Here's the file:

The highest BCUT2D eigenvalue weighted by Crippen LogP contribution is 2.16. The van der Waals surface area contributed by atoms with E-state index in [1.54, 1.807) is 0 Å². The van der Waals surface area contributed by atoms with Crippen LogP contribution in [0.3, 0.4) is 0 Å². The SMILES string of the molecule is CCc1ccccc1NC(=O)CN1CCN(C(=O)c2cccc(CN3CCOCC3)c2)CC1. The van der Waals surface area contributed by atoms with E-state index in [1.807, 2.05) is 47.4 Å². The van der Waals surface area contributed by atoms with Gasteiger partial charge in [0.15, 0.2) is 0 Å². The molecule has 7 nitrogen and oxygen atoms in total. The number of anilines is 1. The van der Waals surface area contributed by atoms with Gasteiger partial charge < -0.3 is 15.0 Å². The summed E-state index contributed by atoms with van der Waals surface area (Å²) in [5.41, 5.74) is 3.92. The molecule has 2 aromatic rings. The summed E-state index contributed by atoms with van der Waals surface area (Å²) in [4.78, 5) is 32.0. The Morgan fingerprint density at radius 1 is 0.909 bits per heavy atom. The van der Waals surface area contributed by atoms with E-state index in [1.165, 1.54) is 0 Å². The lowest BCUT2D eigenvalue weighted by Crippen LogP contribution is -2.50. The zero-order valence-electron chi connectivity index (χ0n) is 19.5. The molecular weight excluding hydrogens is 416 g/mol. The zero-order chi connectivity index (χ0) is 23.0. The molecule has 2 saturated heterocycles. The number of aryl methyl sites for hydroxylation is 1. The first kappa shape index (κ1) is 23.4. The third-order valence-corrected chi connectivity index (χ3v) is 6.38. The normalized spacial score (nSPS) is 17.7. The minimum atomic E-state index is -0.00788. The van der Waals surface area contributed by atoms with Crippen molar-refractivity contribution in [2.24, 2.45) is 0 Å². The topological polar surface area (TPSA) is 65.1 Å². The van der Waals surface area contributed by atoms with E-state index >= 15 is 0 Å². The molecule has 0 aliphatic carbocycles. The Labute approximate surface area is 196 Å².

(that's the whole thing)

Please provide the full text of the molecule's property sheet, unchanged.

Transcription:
The highest BCUT2D eigenvalue weighted by Crippen LogP contribution is 2.16. The van der Waals surface area contributed by atoms with E-state index in [1.54, 1.807) is 0 Å². The van der Waals surface area contributed by atoms with Crippen LogP contribution in [0.3, 0.4) is 0 Å². The SMILES string of the molecule is CCc1ccccc1NC(=O)CN1CCN(C(=O)c2cccc(CN3CCOCC3)c2)CC1. The van der Waals surface area contributed by atoms with E-state index in [1.807, 2.05) is 47.4 Å². The van der Waals surface area contributed by atoms with Gasteiger partial charge in [0.15, 0.2) is 0 Å². The molecule has 7 nitrogen and oxygen atoms in total. The number of anilines is 1. The van der Waals surface area contributed by atoms with Gasteiger partial charge < -0.3 is 15.0 Å². The summed E-state index contributed by atoms with van der Waals surface area (Å²) in [5.41, 5.74) is 3.92. The molecule has 2 aromatic rings. The summed E-state index contributed by atoms with van der Waals surface area (Å²) in [4.78, 5) is 32.0. The Morgan fingerprint density at radius 1 is 0.909 bits per heavy atom. The van der Waals surface area contributed by atoms with E-state index in [1.165, 1.54) is 0 Å². The lowest BCUT2D eigenvalue weighted by Crippen LogP contribution is -2.50. The zero-order valence-electron chi connectivity index (χ0n) is 19.5. The molecular weight excluding hydrogens is 416 g/mol. The zero-order chi connectivity index (χ0) is 23.0. The molecule has 2 saturated heterocycles. The number of aryl methyl sites for hydroxylation is 1. The first kappa shape index (κ1) is 23.4. The third-order valence-corrected chi connectivity index (χ3v) is 6.38. The normalized spacial score (nSPS) is 17.7. The minimum atomic E-state index is -0.00788. The van der Waals surface area contributed by atoms with Crippen molar-refractivity contribution in [2.24, 2.45) is 0 Å². The topological polar surface area (TPSA) is 65.1 Å². The van der Waals surface area contributed by atoms with E-state index >= 15 is 0 Å². The molecule has 0 aliphatic carbocycles. The Labute approximate surface area is 196 Å².